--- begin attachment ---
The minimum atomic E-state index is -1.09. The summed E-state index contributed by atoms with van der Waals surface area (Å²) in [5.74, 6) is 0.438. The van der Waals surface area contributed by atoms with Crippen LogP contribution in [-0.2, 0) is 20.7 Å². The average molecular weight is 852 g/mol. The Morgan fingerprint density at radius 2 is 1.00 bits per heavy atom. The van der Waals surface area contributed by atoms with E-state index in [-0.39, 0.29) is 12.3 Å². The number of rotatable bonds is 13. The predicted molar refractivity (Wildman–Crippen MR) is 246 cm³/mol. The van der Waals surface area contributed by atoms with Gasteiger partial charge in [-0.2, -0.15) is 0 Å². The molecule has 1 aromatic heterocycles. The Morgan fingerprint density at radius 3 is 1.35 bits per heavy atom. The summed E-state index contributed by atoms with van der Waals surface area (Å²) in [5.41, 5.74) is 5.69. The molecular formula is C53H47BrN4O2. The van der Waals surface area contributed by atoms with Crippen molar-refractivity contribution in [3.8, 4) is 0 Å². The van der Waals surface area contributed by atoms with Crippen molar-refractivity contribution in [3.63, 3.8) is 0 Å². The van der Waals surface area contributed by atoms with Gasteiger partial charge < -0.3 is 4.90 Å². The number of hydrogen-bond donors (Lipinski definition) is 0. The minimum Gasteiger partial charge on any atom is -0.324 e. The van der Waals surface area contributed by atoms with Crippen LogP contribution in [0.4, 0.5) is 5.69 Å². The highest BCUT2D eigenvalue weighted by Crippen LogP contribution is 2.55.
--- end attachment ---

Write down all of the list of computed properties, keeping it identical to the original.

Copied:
The minimum atomic E-state index is -1.09. The summed E-state index contributed by atoms with van der Waals surface area (Å²) in [5.74, 6) is 0.438. The van der Waals surface area contributed by atoms with Crippen LogP contribution in [-0.2, 0) is 20.7 Å². The average molecular weight is 852 g/mol. The Morgan fingerprint density at radius 2 is 1.00 bits per heavy atom. The van der Waals surface area contributed by atoms with E-state index in [-0.39, 0.29) is 12.3 Å². The number of rotatable bonds is 13. The predicted molar refractivity (Wildman–Crippen MR) is 246 cm³/mol. The van der Waals surface area contributed by atoms with Gasteiger partial charge in [-0.2, -0.15) is 0 Å². The molecule has 1 aromatic heterocycles. The Morgan fingerprint density at radius 3 is 1.35 bits per heavy atom. The summed E-state index contributed by atoms with van der Waals surface area (Å²) in [5.41, 5.74) is 5.69. The molecular formula is C53H47BrN4O2. The van der Waals surface area contributed by atoms with Crippen molar-refractivity contribution in [3.8, 4) is 0 Å². The van der Waals surface area contributed by atoms with Crippen molar-refractivity contribution in [3.63, 3.8) is 0 Å². The van der Waals surface area contributed by atoms with Gasteiger partial charge < -0.3 is 4.90 Å². The number of hydrogen-bond donors (Lipinski definition) is 0. The minimum Gasteiger partial charge on any atom is -0.324 e. The van der Waals surface area contributed by atoms with Crippen LogP contribution in [0.4, 0.5) is 5.69 Å². The highest BCUT2D eigenvalue weighted by Crippen LogP contribution is 2.55.